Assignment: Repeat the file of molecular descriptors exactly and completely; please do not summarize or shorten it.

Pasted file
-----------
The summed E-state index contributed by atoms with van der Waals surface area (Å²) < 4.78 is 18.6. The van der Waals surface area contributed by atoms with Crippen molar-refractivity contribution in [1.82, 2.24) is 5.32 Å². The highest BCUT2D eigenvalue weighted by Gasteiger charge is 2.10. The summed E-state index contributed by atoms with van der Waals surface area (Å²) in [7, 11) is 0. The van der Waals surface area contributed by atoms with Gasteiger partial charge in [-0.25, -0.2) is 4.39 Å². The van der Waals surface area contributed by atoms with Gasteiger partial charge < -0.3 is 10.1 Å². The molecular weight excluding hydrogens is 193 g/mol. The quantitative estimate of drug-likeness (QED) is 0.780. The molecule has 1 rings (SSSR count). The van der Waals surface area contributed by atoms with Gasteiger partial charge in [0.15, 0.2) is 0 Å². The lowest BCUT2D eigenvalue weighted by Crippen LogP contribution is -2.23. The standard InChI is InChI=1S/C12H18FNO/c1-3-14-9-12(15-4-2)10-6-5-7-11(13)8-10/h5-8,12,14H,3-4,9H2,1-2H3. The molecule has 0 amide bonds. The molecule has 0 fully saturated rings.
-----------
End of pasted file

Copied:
The summed E-state index contributed by atoms with van der Waals surface area (Å²) < 4.78 is 18.6. The van der Waals surface area contributed by atoms with Crippen molar-refractivity contribution in [1.82, 2.24) is 5.32 Å². The highest BCUT2D eigenvalue weighted by Gasteiger charge is 2.10. The summed E-state index contributed by atoms with van der Waals surface area (Å²) in [7, 11) is 0. The van der Waals surface area contributed by atoms with Gasteiger partial charge in [-0.25, -0.2) is 4.39 Å². The van der Waals surface area contributed by atoms with Gasteiger partial charge < -0.3 is 10.1 Å². The molecular weight excluding hydrogens is 193 g/mol. The quantitative estimate of drug-likeness (QED) is 0.780. The molecule has 1 rings (SSSR count). The van der Waals surface area contributed by atoms with Gasteiger partial charge in [0.15, 0.2) is 0 Å². The lowest BCUT2D eigenvalue weighted by Crippen LogP contribution is -2.23. The standard InChI is InChI=1S/C12H18FNO/c1-3-14-9-12(15-4-2)10-6-5-7-11(13)8-10/h5-8,12,14H,3-4,9H2,1-2H3. The molecule has 0 amide bonds. The molecule has 0 fully saturated rings.